Genetic heterogeneity of dominant optic atrophy, Kjer type: Identification of a second locus on chromosome 18q12.2-12.3

John B. Kerrison, Veronique J. Arnould, Juliana M. Ferraz Sallum, M. Reza Vagefi, M. Michael Barmada, Yingying Li, Danping Zhu, Irene H. Maumenee

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Objective: To evaluate a family with autosomal dominant optic atrophy, which has been previously linked to the Kidd blood group. Design: Clinical evaluation with the assessment of visual acuity, color vision, and optic nerve appearance to determine affection status. Linkage analysis using polymorphic DNA markers. Results: Visual acuities ranged from 20/20 to 6/200. Although linkage was excluded for chromosome 3q28-29, markers from chromosome 18 in the vicinity of the Kidd locus were linked to the disorder (D18S34 [maximal lod score (lod(max)) of 5.38 at recombination fraction (θ) of 0.14], D185548 [lod(max) = 7.26, 0 =0.09], D18S861 [lod(max) = 5.32, θ = 0.07], and D18S479 [lod(max) = 3.28, θ = 0.12:]). Multipoint linkage analysis demonstrated lod scores of greater than 3 in an approximately 3- centimorgan region flanked by D18S34 and D18S479, using 98% penetrance and a phenocopy rate of 1/50. Conclusions: Dominant optic atrophy is genetically heterogeneous, with loci assigned to chromosomes 3q28-29 and 18q12.2-12.3. Dominant optic atrophy linked to 18q shows intrafamilial variation similar to that previously reported in families linked to 3q, with visual acuities ranging from normal to legal blindness. The overall distribution of visual acuities appears more favorable with the 18q phenotype. Both phenotypes appear to have a similar rate of visual decline.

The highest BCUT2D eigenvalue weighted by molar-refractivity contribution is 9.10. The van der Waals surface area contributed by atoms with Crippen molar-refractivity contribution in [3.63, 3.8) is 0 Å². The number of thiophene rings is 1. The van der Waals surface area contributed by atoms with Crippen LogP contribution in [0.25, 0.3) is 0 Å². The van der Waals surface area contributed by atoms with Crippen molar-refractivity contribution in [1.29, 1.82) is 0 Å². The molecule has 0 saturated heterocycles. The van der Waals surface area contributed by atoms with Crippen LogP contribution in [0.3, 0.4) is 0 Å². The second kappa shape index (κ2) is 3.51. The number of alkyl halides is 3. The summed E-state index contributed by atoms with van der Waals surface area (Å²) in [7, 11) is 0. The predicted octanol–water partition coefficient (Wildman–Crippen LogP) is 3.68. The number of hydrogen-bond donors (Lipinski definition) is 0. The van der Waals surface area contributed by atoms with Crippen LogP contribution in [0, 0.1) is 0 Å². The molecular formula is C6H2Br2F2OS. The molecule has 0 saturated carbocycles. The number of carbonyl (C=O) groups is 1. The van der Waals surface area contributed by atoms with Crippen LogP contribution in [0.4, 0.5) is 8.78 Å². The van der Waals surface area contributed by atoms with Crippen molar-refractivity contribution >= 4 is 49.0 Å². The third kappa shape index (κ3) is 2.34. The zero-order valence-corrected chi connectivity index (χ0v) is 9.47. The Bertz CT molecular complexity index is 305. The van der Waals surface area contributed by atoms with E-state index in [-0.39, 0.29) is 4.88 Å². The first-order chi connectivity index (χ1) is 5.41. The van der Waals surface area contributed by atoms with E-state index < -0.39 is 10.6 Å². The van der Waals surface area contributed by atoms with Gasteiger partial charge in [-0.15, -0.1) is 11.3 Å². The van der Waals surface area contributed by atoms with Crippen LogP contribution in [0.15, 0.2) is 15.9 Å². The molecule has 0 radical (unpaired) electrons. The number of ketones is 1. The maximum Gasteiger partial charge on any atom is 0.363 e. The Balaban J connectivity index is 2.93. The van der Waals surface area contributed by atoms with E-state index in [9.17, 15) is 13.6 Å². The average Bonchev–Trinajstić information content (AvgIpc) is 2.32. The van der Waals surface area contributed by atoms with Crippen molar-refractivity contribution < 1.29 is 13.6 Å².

Original languageEnglish (US)
Pages (from-to)805-810
Number of pages6
JournalArchives of ophthalmology
Issue number6
StatePublished - Jun 1999
Externally publishedYes

ASJC Scopus subject areas

  • Ophthalmology


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